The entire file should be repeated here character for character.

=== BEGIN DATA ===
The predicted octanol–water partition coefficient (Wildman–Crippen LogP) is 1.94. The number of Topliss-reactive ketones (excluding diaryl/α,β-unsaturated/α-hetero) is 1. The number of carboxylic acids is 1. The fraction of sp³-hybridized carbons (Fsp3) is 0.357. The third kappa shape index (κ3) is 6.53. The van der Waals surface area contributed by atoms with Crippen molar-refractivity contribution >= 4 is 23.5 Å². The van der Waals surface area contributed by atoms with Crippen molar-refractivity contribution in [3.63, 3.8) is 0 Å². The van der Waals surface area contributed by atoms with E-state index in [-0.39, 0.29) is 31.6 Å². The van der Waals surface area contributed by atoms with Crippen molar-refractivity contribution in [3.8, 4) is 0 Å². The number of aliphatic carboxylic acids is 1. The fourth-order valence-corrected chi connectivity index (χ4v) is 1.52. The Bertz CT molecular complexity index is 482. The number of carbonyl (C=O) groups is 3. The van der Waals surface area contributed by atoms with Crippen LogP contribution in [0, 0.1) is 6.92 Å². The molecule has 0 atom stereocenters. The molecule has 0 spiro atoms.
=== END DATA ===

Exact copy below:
The predicted octanol–water partition coefficient (Wildman–Crippen LogP) is 1.94. The number of Topliss-reactive ketones (excluding diaryl/α,β-unsaturated/α-hetero) is 1. The number of carboxylic acids is 1. The fraction of sp³-hybridized carbons (Fsp3) is 0.357. The third kappa shape index (κ3) is 6.53. The van der Waals surface area contributed by atoms with Crippen molar-refractivity contribution >= 4 is 23.5 Å². The van der Waals surface area contributed by atoms with Crippen molar-refractivity contribution in [3.63, 3.8) is 0 Å². The van der Waals surface area contributed by atoms with E-state index in [-0.39, 0.29) is 31.6 Å². The van der Waals surface area contributed by atoms with Crippen molar-refractivity contribution in [3.8, 4) is 0 Å². The number of aliphatic carboxylic acids is 1. The fourth-order valence-corrected chi connectivity index (χ4v) is 1.52. The Bertz CT molecular complexity index is 482. The number of carbonyl (C=O) groups is 3. The van der Waals surface area contributed by atoms with Crippen LogP contribution in [0, 0.1) is 6.92 Å². The molecule has 0 atom stereocenters. The molecule has 0 spiro atoms.